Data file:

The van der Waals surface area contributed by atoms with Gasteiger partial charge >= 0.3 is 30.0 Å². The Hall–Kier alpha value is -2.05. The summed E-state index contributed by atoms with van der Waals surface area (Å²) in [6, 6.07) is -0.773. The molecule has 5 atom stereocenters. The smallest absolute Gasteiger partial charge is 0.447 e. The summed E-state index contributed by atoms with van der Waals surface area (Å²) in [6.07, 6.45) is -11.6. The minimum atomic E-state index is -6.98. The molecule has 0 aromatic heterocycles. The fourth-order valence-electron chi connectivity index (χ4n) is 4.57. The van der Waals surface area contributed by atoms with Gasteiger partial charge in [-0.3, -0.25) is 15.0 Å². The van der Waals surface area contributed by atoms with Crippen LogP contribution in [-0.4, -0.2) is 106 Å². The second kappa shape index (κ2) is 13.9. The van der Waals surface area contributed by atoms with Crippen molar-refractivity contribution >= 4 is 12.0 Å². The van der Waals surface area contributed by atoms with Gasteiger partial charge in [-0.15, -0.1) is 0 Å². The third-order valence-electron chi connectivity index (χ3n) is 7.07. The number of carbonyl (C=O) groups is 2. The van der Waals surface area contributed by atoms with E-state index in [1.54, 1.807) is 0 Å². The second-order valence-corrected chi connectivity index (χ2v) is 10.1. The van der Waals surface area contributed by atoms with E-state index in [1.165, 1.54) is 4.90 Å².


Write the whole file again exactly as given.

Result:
The van der Waals surface area contributed by atoms with Gasteiger partial charge >= 0.3 is 30.0 Å². The Hall–Kier alpha value is -2.05. The summed E-state index contributed by atoms with van der Waals surface area (Å²) in [6, 6.07) is -0.773. The molecule has 5 atom stereocenters. The smallest absolute Gasteiger partial charge is 0.447 e. The summed E-state index contributed by atoms with van der Waals surface area (Å²) in [6.07, 6.45) is -11.6. The minimum atomic E-state index is -6.98. The molecule has 0 aromatic heterocycles. The fourth-order valence-electron chi connectivity index (χ4n) is 4.57. The van der Waals surface area contributed by atoms with Gasteiger partial charge in [-0.3, -0.25) is 15.0 Å². The van der Waals surface area contributed by atoms with Crippen LogP contribution in [-0.4, -0.2) is 106 Å². The second kappa shape index (κ2) is 13.9. The van der Waals surface area contributed by atoms with Crippen molar-refractivity contribution >= 4 is 12.0 Å². The van der Waals surface area contributed by atoms with Gasteiger partial charge in [-0.15, -0.1) is 0 Å². The third-order valence-electron chi connectivity index (χ3n) is 7.07. The number of carbonyl (C=O) groups is 2. The van der Waals surface area contributed by atoms with E-state index in [1.54, 1.807) is 0 Å². The second-order valence-corrected chi connectivity index (χ2v) is 10.1. The van der Waals surface area contributed by atoms with E-state index in [1.165, 1.54) is 4.90 Å².